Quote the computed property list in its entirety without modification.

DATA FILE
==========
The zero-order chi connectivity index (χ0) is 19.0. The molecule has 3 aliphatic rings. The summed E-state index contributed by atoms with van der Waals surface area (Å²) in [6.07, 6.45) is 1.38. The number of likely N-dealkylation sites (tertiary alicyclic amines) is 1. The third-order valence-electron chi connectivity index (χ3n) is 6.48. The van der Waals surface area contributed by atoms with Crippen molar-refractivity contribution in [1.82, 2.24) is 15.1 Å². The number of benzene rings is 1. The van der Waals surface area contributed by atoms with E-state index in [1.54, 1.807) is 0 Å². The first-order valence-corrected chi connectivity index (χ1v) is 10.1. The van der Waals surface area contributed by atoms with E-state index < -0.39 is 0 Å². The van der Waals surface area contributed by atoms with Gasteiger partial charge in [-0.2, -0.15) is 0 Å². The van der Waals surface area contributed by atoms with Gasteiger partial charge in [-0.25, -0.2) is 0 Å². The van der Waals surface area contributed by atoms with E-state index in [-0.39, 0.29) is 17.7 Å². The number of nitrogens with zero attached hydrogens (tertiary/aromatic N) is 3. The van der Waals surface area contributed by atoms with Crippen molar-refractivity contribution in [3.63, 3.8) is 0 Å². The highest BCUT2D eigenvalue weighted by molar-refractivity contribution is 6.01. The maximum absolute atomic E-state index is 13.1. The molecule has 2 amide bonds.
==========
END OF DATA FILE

The zero-order chi connectivity index (χ0) is 19.0. The molecule has 3 aliphatic rings. The summed E-state index contributed by atoms with van der Waals surface area (Å²) in [6.07, 6.45) is 1.38. The number of likely N-dealkylation sites (tertiary alicyclic amines) is 1. The third-order valence-electron chi connectivity index (χ3n) is 6.48. The van der Waals surface area contributed by atoms with Crippen molar-refractivity contribution in [1.82, 2.24) is 15.1 Å². The number of benzene rings is 1. The van der Waals surface area contributed by atoms with E-state index in [1.54, 1.807) is 0 Å². The first-order valence-corrected chi connectivity index (χ1v) is 10.1. The van der Waals surface area contributed by atoms with E-state index < -0.39 is 0 Å². The van der Waals surface area contributed by atoms with Gasteiger partial charge in [-0.2, -0.15) is 0 Å². The van der Waals surface area contributed by atoms with Gasteiger partial charge in [-0.25, -0.2) is 0 Å². The van der Waals surface area contributed by atoms with E-state index in [-0.39, 0.29) is 17.7 Å². The number of nitrogens with zero attached hydrogens (tertiary/aromatic N) is 3. The van der Waals surface area contributed by atoms with Crippen molar-refractivity contribution in [3.63, 3.8) is 0 Å². The highest BCUT2D eigenvalue weighted by molar-refractivity contribution is 6.01. The maximum absolute atomic E-state index is 13.1. The molecule has 2 amide bonds.